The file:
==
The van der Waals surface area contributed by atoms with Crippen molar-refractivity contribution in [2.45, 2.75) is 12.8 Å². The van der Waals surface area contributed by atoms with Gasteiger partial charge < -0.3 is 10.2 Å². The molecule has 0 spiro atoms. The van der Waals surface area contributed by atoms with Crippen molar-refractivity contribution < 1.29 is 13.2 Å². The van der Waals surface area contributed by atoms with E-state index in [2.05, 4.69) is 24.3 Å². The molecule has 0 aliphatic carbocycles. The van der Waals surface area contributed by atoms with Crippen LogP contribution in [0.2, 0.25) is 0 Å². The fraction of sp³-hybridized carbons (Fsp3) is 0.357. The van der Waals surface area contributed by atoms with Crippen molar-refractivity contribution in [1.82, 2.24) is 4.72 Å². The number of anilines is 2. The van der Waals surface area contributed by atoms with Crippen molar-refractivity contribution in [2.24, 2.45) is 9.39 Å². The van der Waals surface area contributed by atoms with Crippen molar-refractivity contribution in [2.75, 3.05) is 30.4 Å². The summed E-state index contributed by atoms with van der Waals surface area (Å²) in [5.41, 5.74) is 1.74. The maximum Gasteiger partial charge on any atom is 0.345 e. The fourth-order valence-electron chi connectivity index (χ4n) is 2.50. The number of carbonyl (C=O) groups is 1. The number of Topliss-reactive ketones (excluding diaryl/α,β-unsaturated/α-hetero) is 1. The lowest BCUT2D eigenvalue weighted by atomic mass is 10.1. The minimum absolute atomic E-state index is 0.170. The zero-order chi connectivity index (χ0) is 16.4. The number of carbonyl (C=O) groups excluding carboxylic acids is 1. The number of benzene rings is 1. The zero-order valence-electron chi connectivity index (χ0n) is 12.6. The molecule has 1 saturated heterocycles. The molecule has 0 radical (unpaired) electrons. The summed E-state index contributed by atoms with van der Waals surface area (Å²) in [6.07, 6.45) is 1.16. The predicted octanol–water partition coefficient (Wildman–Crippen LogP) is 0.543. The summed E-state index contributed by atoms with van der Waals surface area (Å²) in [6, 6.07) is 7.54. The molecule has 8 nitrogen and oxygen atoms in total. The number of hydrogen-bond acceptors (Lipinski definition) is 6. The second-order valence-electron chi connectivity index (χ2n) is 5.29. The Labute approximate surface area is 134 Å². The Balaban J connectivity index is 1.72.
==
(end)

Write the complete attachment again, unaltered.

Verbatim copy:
The van der Waals surface area contributed by atoms with Crippen molar-refractivity contribution in [2.45, 2.75) is 12.8 Å². The van der Waals surface area contributed by atoms with Gasteiger partial charge < -0.3 is 10.2 Å². The molecule has 0 spiro atoms. The van der Waals surface area contributed by atoms with Crippen molar-refractivity contribution < 1.29 is 13.2 Å². The van der Waals surface area contributed by atoms with E-state index in [2.05, 4.69) is 24.3 Å². The molecule has 0 aliphatic carbocycles. The van der Waals surface area contributed by atoms with Crippen LogP contribution in [0.2, 0.25) is 0 Å². The fraction of sp³-hybridized carbons (Fsp3) is 0.357. The van der Waals surface area contributed by atoms with Crippen molar-refractivity contribution in [1.82, 2.24) is 4.72 Å². The number of anilines is 2. The van der Waals surface area contributed by atoms with Crippen molar-refractivity contribution in [2.24, 2.45) is 9.39 Å². The van der Waals surface area contributed by atoms with Crippen molar-refractivity contribution in [2.75, 3.05) is 30.4 Å². The summed E-state index contributed by atoms with van der Waals surface area (Å²) in [5.41, 5.74) is 1.74. The maximum Gasteiger partial charge on any atom is 0.345 e. The fourth-order valence-electron chi connectivity index (χ4n) is 2.50. The number of carbonyl (C=O) groups is 1. The number of Topliss-reactive ketones (excluding diaryl/α,β-unsaturated/α-hetero) is 1. The lowest BCUT2D eigenvalue weighted by atomic mass is 10.1. The minimum absolute atomic E-state index is 0.170. The zero-order chi connectivity index (χ0) is 16.4. The number of carbonyl (C=O) groups excluding carboxylic acids is 1. The number of benzene rings is 1. The zero-order valence-electron chi connectivity index (χ0n) is 12.6. The molecule has 1 saturated heterocycles. The molecule has 0 radical (unpaired) electrons. The summed E-state index contributed by atoms with van der Waals surface area (Å²) in [6.07, 6.45) is 1.16. The predicted octanol–water partition coefficient (Wildman–Crippen LogP) is 0.543. The summed E-state index contributed by atoms with van der Waals surface area (Å²) in [6, 6.07) is 7.54. The molecule has 8 nitrogen and oxygen atoms in total. The number of hydrogen-bond acceptors (Lipinski definition) is 6. The second-order valence-electron chi connectivity index (χ2n) is 5.29. The Labute approximate surface area is 134 Å². The Balaban J connectivity index is 1.72.